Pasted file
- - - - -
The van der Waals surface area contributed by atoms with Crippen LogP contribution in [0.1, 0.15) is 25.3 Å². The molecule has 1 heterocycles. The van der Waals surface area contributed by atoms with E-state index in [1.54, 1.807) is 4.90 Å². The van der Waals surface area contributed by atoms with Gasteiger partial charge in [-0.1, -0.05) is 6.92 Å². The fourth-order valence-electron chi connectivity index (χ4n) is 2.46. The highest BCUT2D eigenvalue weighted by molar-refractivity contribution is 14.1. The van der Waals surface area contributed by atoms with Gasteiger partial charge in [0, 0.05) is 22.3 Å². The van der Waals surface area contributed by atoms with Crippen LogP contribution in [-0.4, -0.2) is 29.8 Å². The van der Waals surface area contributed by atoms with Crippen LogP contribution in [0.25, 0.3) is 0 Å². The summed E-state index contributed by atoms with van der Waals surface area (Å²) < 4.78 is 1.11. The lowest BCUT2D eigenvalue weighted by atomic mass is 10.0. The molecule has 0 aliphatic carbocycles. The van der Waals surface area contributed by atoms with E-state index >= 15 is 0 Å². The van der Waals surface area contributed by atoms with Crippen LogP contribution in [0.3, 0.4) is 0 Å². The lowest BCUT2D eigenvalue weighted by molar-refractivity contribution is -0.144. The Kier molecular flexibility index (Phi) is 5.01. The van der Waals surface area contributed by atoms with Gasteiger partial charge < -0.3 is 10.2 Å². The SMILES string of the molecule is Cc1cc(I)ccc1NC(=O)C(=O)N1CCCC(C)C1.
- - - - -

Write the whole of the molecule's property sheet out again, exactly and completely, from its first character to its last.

The van der Waals surface area contributed by atoms with Crippen LogP contribution in [0.1, 0.15) is 25.3 Å². The molecule has 1 heterocycles. The van der Waals surface area contributed by atoms with E-state index in [1.54, 1.807) is 4.90 Å². The van der Waals surface area contributed by atoms with Gasteiger partial charge in [-0.1, -0.05) is 6.92 Å². The fourth-order valence-electron chi connectivity index (χ4n) is 2.46. The highest BCUT2D eigenvalue weighted by molar-refractivity contribution is 14.1. The van der Waals surface area contributed by atoms with Gasteiger partial charge in [0, 0.05) is 22.3 Å². The van der Waals surface area contributed by atoms with Crippen LogP contribution in [-0.4, -0.2) is 29.8 Å². The van der Waals surface area contributed by atoms with Crippen LogP contribution in [0.25, 0.3) is 0 Å². The summed E-state index contributed by atoms with van der Waals surface area (Å²) < 4.78 is 1.11. The lowest BCUT2D eigenvalue weighted by atomic mass is 10.0. The molecule has 0 aliphatic carbocycles. The van der Waals surface area contributed by atoms with E-state index >= 15 is 0 Å². The van der Waals surface area contributed by atoms with Crippen LogP contribution in [0.3, 0.4) is 0 Å². The lowest BCUT2D eigenvalue weighted by molar-refractivity contribution is -0.144. The Kier molecular flexibility index (Phi) is 5.01. The van der Waals surface area contributed by atoms with Gasteiger partial charge < -0.3 is 10.2 Å². The SMILES string of the molecule is Cc1cc(I)ccc1NC(=O)C(=O)N1CCCC(C)C1.